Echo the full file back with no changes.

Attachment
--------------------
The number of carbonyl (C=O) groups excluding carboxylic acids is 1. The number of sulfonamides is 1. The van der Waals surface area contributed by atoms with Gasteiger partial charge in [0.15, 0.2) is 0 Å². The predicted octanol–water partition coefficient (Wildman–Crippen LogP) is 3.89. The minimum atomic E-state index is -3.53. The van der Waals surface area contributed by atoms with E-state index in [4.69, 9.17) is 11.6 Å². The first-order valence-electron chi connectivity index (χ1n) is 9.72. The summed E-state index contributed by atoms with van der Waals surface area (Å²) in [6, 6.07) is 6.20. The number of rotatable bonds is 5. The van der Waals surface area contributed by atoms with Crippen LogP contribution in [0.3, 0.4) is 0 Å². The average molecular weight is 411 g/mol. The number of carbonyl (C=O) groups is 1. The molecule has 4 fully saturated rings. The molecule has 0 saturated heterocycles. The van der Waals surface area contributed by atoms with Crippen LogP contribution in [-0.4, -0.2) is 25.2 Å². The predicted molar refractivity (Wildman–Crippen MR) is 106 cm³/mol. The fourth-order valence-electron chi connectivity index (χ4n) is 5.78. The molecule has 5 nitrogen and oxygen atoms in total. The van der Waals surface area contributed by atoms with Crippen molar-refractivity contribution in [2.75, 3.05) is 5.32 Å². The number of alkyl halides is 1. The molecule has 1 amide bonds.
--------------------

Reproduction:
The number of carbonyl (C=O) groups excluding carboxylic acids is 1. The number of sulfonamides is 1. The van der Waals surface area contributed by atoms with Gasteiger partial charge in [0.15, 0.2) is 0 Å². The predicted octanol–water partition coefficient (Wildman–Crippen LogP) is 3.89. The minimum atomic E-state index is -3.53. The van der Waals surface area contributed by atoms with E-state index in [4.69, 9.17) is 11.6 Å². The first-order valence-electron chi connectivity index (χ1n) is 9.72. The summed E-state index contributed by atoms with van der Waals surface area (Å²) in [6, 6.07) is 6.20. The number of rotatable bonds is 5. The van der Waals surface area contributed by atoms with Crippen LogP contribution in [0.3, 0.4) is 0 Å². The average molecular weight is 411 g/mol. The number of carbonyl (C=O) groups is 1. The molecule has 4 fully saturated rings. The molecule has 0 saturated heterocycles. The van der Waals surface area contributed by atoms with Crippen LogP contribution in [-0.4, -0.2) is 25.2 Å². The predicted molar refractivity (Wildman–Crippen MR) is 106 cm³/mol. The fourth-order valence-electron chi connectivity index (χ4n) is 5.78. The molecule has 5 nitrogen and oxygen atoms in total. The van der Waals surface area contributed by atoms with Crippen molar-refractivity contribution in [2.75, 3.05) is 5.32 Å². The number of alkyl halides is 1. The molecule has 1 amide bonds.